-In the context of opposition against wind energy development, the term NIMBY (“Not in my backyard”) still is a very frequently mobilized term that aims to describe people that are generally for wind energy but do not approve of its implementation close to their living area. FIXME //Needs to be defined in the Table as well.// However, there is growing criticism towards the usage of this concept because it is seen as a simplistic representation of the public attitudes (Friedl & Reichl 2016), that characterizes opponents as merely selfish persons (e.g. Wolsink 2000; Devine-Wright 2009). Moreover, the concept does not explain why people perceive certain impacts as they do (Bidwell 2013). When using the concept of NIMBY it is thus also impossible of reflecting that the parallel existence of the general acceptance of renewable energies and the opposition to new projects in the vicinity might after all not be a paradox or deviant behaviour, but rather a psychologically ordinary reaction to social change (Batel & Devine-Wright 2015). Finally, it stands in the way to the important analysis of the reasons for which people support and welcome wind energy (e.g. Bidwell 2013; Petrova 2016). NIMBY as such is thus not used so often as major argument in current literature on social acceptance of wind energy – Yuan et al. (2015) might be an exception to that – , but actually frequently serves as justification for a more detailed analysis of the underlying factors and drivers of public opinion. :-D+In the context of opposition against wind energy development, the term NIMBY (“Not in my backyard”) still is a very frequently mobilized term that aims to describe people that are generally for wind energy but do not approve of its implementation close to their living area. However, there is growing criticism towards the usage of this concept because it is seen as a simplistic representation of the public attitudes (Friedl & Reichl 2016), that characterizes opponents as merely selfish persons (e.g. Wolsink 2000; Devine-Wright 2009). Moreover, the concept does not explain why people perceive certain impacts as they do (Bidwell 2013). When using the concept of NIMBY it is thus also impossible of reflecting that the parallel existence of the general acceptance of renewable energies and the opposition to new projects in the vicinity might after all not be a paradox or deviant behaviour, but rather a psychologically ordinary reaction to social change (Batel & Devine-Wright 2015). Finally, it stands in the way to the important analysis of the reasons for which people support and welcome wind energy (e.g. Bidwell 2013; Petrova 2016). NIMBY as such is thus not used so often as major argument in current literature on social acceptance of wind energy – Yuan et al. (2015) might be an exception to that – , but actually frequently serves as justification for a more detailed analysis of the underlying factors and drivers of public opinion.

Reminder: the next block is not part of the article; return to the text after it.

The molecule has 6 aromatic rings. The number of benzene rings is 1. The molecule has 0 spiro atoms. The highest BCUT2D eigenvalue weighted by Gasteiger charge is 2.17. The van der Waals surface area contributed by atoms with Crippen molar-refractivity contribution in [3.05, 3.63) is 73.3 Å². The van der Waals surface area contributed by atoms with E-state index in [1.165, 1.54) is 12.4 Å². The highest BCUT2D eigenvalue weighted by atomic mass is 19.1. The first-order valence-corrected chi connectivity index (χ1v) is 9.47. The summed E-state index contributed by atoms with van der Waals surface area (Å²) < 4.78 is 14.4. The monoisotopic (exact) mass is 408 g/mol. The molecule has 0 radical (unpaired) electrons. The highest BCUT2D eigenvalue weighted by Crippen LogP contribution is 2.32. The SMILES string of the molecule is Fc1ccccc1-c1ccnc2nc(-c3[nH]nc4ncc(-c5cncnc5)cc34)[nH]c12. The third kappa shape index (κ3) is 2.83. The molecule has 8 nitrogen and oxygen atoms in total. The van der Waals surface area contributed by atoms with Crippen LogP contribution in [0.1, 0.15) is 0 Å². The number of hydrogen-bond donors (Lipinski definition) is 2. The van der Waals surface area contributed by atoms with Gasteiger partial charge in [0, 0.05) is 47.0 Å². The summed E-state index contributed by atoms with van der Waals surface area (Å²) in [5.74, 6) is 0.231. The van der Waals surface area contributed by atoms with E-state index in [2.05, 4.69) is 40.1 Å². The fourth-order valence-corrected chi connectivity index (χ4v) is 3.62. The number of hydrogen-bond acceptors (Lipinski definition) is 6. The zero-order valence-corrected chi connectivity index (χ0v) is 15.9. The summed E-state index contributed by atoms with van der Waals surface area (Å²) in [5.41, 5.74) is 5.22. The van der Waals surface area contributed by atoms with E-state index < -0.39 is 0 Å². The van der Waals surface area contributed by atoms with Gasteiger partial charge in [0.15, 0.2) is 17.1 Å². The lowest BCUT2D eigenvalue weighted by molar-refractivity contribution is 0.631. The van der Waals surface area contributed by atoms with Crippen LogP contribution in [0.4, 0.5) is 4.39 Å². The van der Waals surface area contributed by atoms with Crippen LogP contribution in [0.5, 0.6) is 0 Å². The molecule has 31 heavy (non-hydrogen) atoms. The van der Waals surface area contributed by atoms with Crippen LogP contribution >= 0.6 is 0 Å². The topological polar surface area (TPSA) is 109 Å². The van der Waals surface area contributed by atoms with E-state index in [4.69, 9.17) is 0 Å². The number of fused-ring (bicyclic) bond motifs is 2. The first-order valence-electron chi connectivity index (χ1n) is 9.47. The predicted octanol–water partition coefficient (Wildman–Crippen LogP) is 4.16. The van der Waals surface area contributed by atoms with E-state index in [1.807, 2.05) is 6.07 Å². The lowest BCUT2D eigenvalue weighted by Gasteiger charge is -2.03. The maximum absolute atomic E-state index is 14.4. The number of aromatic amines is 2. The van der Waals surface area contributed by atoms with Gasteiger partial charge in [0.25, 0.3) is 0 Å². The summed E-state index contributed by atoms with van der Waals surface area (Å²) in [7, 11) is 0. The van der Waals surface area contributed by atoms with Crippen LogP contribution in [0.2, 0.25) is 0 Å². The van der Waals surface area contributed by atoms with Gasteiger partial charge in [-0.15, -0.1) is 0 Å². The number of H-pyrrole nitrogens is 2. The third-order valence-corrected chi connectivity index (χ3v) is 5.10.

===ii) Physical features=== ===ii) Physical features===